It is unfortunate that some translations don't make the difference clear. It's one of the reasons I prefer a modern translation, the NET in this case. It is written in modern English.
     
  4. sandman

    sandman Senior Member

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    I don't use tags so I don't know what a Pentecostals believes .........Just a Christian.
    The link gives 12 benefits to tongues.

    12 Benefits of Speaking in Tongues
     
  5. Halbhh

    Halbhh Everything You say is Life to me Supporter

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    And, let's not forget verse 28 (!) --

    27 If anyone speaks in a tongue, two—or at the most three—should speak, one at a time, and someone must interpret. 28 If there is no interpreter, the speaker should keep quiet in the church and speak to himself and to God.

    This is a really helpful passage with verse 28(!) if a person belongs to a Pentecostal church I think, having attended one for a few years once in youth as our family went there, and also having visited a couple since.
     
  6. sandman

    sandman Senior Member

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    Some additional information regarding the interpretation that my be helpful...
    The person speaking should be giving the interpretation...

    14:13 Wherefore let him that speaketh in an unknown tongue pray that he may interpret.

    To “pray that he may interpret” is not pray for interpretation, but rather pray that you believe to interpret. You are already equipped with the gift of holy spirit …..which means you can operate any and all of the 9 manifestation, but if you don’t believe you can, …….pray to God that you have the confidence to accept what he has already made available to you.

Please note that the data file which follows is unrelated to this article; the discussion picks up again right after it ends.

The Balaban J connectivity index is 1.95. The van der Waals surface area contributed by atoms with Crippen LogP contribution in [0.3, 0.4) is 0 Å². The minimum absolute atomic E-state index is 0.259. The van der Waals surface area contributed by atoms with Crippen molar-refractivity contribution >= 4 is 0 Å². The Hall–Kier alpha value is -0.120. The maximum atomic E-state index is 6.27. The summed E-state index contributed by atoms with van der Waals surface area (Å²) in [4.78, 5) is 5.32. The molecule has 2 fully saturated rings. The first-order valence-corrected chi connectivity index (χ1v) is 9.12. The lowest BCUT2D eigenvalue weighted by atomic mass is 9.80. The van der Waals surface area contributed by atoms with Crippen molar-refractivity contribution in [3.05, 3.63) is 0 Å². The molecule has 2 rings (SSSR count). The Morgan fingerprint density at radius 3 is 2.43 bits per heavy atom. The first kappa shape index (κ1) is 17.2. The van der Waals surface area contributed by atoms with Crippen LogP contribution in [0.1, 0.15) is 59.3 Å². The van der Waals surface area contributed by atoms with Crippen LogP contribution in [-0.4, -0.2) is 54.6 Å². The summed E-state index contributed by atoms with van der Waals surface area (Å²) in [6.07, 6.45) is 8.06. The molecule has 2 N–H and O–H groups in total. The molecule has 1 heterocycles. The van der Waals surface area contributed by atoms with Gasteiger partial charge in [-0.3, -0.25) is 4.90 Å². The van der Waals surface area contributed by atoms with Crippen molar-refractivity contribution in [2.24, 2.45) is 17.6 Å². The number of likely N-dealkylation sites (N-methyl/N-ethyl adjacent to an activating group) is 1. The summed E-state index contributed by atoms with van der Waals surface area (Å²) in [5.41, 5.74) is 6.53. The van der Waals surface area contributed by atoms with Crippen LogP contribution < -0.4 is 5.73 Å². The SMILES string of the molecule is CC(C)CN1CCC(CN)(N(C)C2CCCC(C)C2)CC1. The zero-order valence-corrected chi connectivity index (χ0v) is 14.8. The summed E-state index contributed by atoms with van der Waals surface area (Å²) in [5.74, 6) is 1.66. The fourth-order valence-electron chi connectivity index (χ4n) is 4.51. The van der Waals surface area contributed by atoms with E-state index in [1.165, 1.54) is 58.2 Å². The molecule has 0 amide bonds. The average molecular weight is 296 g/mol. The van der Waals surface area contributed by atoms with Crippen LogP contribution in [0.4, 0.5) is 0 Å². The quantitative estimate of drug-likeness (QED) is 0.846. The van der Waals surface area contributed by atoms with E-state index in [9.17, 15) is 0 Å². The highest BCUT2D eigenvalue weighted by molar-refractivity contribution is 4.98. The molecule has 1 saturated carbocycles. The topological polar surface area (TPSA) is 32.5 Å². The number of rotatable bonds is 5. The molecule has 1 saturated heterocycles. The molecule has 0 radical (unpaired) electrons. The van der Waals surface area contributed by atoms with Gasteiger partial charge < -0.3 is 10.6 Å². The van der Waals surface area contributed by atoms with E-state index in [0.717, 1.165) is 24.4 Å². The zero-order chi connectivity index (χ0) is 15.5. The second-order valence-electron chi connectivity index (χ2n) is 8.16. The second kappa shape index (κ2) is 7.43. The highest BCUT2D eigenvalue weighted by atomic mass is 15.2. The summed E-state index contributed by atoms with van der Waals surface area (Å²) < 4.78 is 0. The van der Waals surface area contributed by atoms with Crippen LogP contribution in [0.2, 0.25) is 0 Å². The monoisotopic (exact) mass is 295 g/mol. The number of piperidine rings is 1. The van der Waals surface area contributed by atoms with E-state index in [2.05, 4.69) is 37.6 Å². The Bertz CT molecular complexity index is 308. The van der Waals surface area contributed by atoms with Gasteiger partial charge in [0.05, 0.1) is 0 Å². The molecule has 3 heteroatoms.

Note also that verse 13 states except he interpret…. not someone else. We have to follow grammatical structure, which applies to both Greek and English. When “he” applies to the person speaking we cannot change the rules of application to suite our beliefs. In order for this to reference a totally different person, it would have to read, in the third person, they …the same applies in verse 1Co 14:5 also.


    14:27 If any man speak in an [unknown tongue], let it be by two, or at the most by three, and that by course (order) and let one (heis) interpret.

    The Greek text employs the word heis for → one (not hen)….. meaning “the one in the samenot someone else.
    (Other examples of “heis” are in Luke12:52; Romans3:30)


    14:28 But if there be no interpreter, let him keep silence in the church; and let him speak to himself, and to God.

    The word no in verse 28 is the Greek word , which is a conditional negation, depending on feeling, as opposed to the Greek word ou which would be a full and direct negation not depending on any condition, expressed or implied; based on fact.

    ou is objective is subjective. If we were talking about someone else, (an interpreter not being there to interpret the tongues,) the word no would have to be ou, but it is not. The word for no in this verse is mē, and it referring to the person who may lack the will, or desire to interpret.